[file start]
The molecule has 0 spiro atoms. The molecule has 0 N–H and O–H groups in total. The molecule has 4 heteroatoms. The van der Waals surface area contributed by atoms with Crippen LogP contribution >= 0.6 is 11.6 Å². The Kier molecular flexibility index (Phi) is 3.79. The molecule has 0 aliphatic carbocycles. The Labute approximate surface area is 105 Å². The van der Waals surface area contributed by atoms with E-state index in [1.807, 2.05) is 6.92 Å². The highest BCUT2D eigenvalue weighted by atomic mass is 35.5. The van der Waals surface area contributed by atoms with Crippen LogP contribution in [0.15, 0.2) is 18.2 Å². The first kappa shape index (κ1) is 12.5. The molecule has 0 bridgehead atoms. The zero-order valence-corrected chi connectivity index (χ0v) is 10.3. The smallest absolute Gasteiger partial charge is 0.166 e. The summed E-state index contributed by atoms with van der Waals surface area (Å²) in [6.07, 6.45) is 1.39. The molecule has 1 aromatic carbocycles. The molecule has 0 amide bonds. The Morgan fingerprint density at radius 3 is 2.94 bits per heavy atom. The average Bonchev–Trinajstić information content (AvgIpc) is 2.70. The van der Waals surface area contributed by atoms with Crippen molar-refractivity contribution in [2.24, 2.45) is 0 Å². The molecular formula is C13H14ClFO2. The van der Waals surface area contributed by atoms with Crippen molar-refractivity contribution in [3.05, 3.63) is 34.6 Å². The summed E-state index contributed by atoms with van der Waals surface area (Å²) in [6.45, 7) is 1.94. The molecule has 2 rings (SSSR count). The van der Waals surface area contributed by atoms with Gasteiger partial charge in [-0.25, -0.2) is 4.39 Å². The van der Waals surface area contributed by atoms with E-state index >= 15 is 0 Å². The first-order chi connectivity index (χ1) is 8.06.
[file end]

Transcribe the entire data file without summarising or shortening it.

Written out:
The molecule has 0 spiro atoms. The molecule has 0 N–H and O–H groups in total. The molecule has 4 heteroatoms. The van der Waals surface area contributed by atoms with Crippen LogP contribution >= 0.6 is 11.6 Å². The Kier molecular flexibility index (Phi) is 3.79. The molecule has 0 aliphatic carbocycles. The Labute approximate surface area is 105 Å². The van der Waals surface area contributed by atoms with E-state index in [1.807, 2.05) is 6.92 Å². The highest BCUT2D eigenvalue weighted by atomic mass is 35.5. The van der Waals surface area contributed by atoms with Crippen LogP contribution in [0.15, 0.2) is 18.2 Å². The first kappa shape index (κ1) is 12.5. The molecule has 0 bridgehead atoms. The zero-order valence-corrected chi connectivity index (χ0v) is 10.3. The smallest absolute Gasteiger partial charge is 0.166 e. The summed E-state index contributed by atoms with van der Waals surface area (Å²) in [6.07, 6.45) is 1.39. The molecule has 1 aromatic carbocycles. The molecule has 0 amide bonds. The Morgan fingerprint density at radius 3 is 2.94 bits per heavy atom. The average Bonchev–Trinajstić information content (AvgIpc) is 2.70. The van der Waals surface area contributed by atoms with Crippen molar-refractivity contribution in [2.24, 2.45) is 0 Å². The molecular formula is C13H14ClFO2. The van der Waals surface area contributed by atoms with Crippen molar-refractivity contribution in [3.05, 3.63) is 34.6 Å². The summed E-state index contributed by atoms with van der Waals surface area (Å²) in [6.45, 7) is 1.94. The molecule has 2 rings (SSSR count). The van der Waals surface area contributed by atoms with Gasteiger partial charge in [-0.25, -0.2) is 4.39 Å². The van der Waals surface area contributed by atoms with E-state index >= 15 is 0 Å². The first-order chi connectivity index (χ1) is 8.06.